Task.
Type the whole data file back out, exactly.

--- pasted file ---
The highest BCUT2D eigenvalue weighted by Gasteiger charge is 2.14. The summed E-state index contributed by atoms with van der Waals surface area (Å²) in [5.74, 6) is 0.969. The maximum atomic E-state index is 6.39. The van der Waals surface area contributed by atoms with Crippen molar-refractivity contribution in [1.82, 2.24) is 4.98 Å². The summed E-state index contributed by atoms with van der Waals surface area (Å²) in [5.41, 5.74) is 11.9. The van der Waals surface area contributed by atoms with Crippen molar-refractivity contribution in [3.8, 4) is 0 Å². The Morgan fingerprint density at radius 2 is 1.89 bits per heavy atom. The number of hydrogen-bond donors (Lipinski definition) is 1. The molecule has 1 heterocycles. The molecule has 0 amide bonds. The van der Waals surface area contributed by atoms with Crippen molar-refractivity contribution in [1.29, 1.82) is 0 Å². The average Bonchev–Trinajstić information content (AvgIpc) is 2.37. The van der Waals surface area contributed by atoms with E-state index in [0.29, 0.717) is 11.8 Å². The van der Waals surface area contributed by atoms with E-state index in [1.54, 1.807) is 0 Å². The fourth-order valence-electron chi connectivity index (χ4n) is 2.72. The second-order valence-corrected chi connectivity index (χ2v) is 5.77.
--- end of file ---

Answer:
The highest BCUT2D eigenvalue weighted by Gasteiger charge is 2.14. The summed E-state index contributed by atoms with van der Waals surface area (Å²) in [5.74, 6) is 0.969. The maximum atomic E-state index is 6.39. The van der Waals surface area contributed by atoms with Crippen molar-refractivity contribution in [1.82, 2.24) is 4.98 Å². The summed E-state index contributed by atoms with van der Waals surface area (Å²) in [5.41, 5.74) is 11.9. The van der Waals surface area contributed by atoms with Crippen molar-refractivity contribution in [3.8, 4) is 0 Å². The Morgan fingerprint density at radius 2 is 1.89 bits per heavy atom. The number of hydrogen-bond donors (Lipinski definition) is 1. The molecule has 1 heterocycles. The molecule has 0 amide bonds. The van der Waals surface area contributed by atoms with Crippen molar-refractivity contribution in [1.29, 1.82) is 0 Å². The average Bonchev–Trinajstić information content (AvgIpc) is 2.37. The van der Waals surface area contributed by atoms with E-state index in [0.29, 0.717) is 11.8 Å². The van der Waals surface area contributed by atoms with E-state index in [1.54, 1.807) is 0 Å². The fourth-order valence-electron chi connectivity index (χ4n) is 2.72. The second-order valence-corrected chi connectivity index (χ2v) is 5.77.